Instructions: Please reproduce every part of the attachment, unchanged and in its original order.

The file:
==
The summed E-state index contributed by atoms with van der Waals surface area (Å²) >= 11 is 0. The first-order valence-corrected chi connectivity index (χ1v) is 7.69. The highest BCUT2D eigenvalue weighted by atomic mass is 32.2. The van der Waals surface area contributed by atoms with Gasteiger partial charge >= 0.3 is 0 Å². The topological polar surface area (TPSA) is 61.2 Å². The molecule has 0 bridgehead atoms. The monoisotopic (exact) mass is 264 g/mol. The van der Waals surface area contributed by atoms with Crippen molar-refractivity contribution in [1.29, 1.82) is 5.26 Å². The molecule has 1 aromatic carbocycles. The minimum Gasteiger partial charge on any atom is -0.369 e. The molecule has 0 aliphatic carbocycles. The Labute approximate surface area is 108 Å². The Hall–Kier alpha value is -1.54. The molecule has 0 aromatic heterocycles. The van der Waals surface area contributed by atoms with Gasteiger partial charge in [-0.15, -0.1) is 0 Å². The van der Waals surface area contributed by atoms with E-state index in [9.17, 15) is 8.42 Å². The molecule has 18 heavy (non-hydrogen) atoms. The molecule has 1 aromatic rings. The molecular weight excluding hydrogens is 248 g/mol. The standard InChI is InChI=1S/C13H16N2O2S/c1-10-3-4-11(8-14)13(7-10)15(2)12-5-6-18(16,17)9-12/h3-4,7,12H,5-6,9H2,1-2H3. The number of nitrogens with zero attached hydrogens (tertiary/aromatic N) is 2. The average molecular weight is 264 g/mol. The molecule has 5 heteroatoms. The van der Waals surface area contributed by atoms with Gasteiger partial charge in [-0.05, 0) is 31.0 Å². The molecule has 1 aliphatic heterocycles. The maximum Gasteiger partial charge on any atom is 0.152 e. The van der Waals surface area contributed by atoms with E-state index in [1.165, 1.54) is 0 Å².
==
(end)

The summed E-state index contributed by atoms with van der Waals surface area (Å²) >= 11 is 0. The first-order valence-corrected chi connectivity index (χ1v) is 7.69. The highest BCUT2D eigenvalue weighted by atomic mass is 32.2. The van der Waals surface area contributed by atoms with Gasteiger partial charge >= 0.3 is 0 Å². The topological polar surface area (TPSA) is 61.2 Å². The molecule has 0 bridgehead atoms. The monoisotopic (exact) mass is 264 g/mol. The van der Waals surface area contributed by atoms with Crippen molar-refractivity contribution in [1.29, 1.82) is 5.26 Å². The molecule has 1 aromatic carbocycles. The minimum Gasteiger partial charge on any atom is -0.369 e. The molecule has 0 aliphatic carbocycles. The Labute approximate surface area is 108 Å². The Hall–Kier alpha value is -1.54. The molecule has 0 aromatic heterocycles. The van der Waals surface area contributed by atoms with Gasteiger partial charge in [-0.15, -0.1) is 0 Å². The van der Waals surface area contributed by atoms with E-state index in [9.17, 15) is 8.42 Å². The molecule has 18 heavy (non-hydrogen) atoms. The molecule has 1 aromatic rings. The molecular weight excluding hydrogens is 248 g/mol. The standard InChI is InChI=1S/C13H16N2O2S/c1-10-3-4-11(8-14)13(7-10)15(2)12-5-6-18(16,17)9-12/h3-4,7,12H,5-6,9H2,1-2H3. The number of nitrogens with zero attached hydrogens (tertiary/aromatic N) is 2. The average molecular weight is 264 g/mol. The molecule has 5 heteroatoms. The van der Waals surface area contributed by atoms with Gasteiger partial charge in [-0.05, 0) is 31.0 Å². The molecule has 1 aliphatic heterocycles. The maximum Gasteiger partial charge on any atom is 0.152 e. The van der Waals surface area contributed by atoms with E-state index in [1.165, 1.54) is 0 Å².